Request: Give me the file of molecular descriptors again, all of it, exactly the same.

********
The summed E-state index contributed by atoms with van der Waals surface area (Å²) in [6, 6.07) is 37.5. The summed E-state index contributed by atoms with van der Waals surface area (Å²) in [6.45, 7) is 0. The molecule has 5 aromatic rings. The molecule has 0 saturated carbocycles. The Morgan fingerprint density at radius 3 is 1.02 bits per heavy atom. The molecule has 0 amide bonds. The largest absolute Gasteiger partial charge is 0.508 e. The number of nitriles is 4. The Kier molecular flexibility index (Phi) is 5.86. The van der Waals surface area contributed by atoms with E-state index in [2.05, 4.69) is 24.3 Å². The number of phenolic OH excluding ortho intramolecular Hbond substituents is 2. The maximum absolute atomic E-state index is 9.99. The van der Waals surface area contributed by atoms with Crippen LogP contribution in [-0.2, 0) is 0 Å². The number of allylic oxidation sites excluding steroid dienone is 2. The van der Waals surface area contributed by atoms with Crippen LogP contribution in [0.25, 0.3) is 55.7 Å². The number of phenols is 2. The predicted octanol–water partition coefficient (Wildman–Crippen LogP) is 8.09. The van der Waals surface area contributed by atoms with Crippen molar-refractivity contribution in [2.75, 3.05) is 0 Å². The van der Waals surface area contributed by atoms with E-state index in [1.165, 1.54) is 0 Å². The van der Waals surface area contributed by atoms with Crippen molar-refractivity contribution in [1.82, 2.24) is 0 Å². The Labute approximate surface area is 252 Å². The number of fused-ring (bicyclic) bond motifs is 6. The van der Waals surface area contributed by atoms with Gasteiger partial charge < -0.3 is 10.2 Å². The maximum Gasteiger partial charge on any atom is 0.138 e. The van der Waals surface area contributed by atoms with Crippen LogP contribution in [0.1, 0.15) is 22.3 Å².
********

The summed E-state index contributed by atoms with van der Waals surface area (Å²) in [6, 6.07) is 37.5. The summed E-state index contributed by atoms with van der Waals surface area (Å²) in [6.45, 7) is 0. The molecule has 5 aromatic rings. The molecule has 0 saturated carbocycles. The Morgan fingerprint density at radius 3 is 1.02 bits per heavy atom. The molecule has 0 amide bonds. The largest absolute Gasteiger partial charge is 0.508 e. The number of nitriles is 4. The Kier molecular flexibility index (Phi) is 5.86. The van der Waals surface area contributed by atoms with E-state index in [2.05, 4.69) is 24.3 Å². The number of phenolic OH excluding ortho intramolecular Hbond substituents is 2. The maximum absolute atomic E-state index is 9.99. The van der Waals surface area contributed by atoms with Crippen LogP contribution in [-0.2, 0) is 0 Å². The number of allylic oxidation sites excluding steroid dienone is 2. The van der Waals surface area contributed by atoms with Crippen LogP contribution in [0.25, 0.3) is 55.7 Å². The number of phenols is 2. The predicted octanol–water partition coefficient (Wildman–Crippen LogP) is 8.09. The van der Waals surface area contributed by atoms with Crippen molar-refractivity contribution in [2.75, 3.05) is 0 Å². The van der Waals surface area contributed by atoms with E-state index in [1.165, 1.54) is 0 Å². The van der Waals surface area contributed by atoms with Crippen molar-refractivity contribution in [1.82, 2.24) is 0 Å². The Labute approximate surface area is 252 Å². The number of fused-ring (bicyclic) bond motifs is 6. The van der Waals surface area contributed by atoms with Gasteiger partial charge < -0.3 is 10.2 Å². The maximum Gasteiger partial charge on any atom is 0.138 e. The van der Waals surface area contributed by atoms with Crippen LogP contribution in [0.1, 0.15) is 22.3 Å².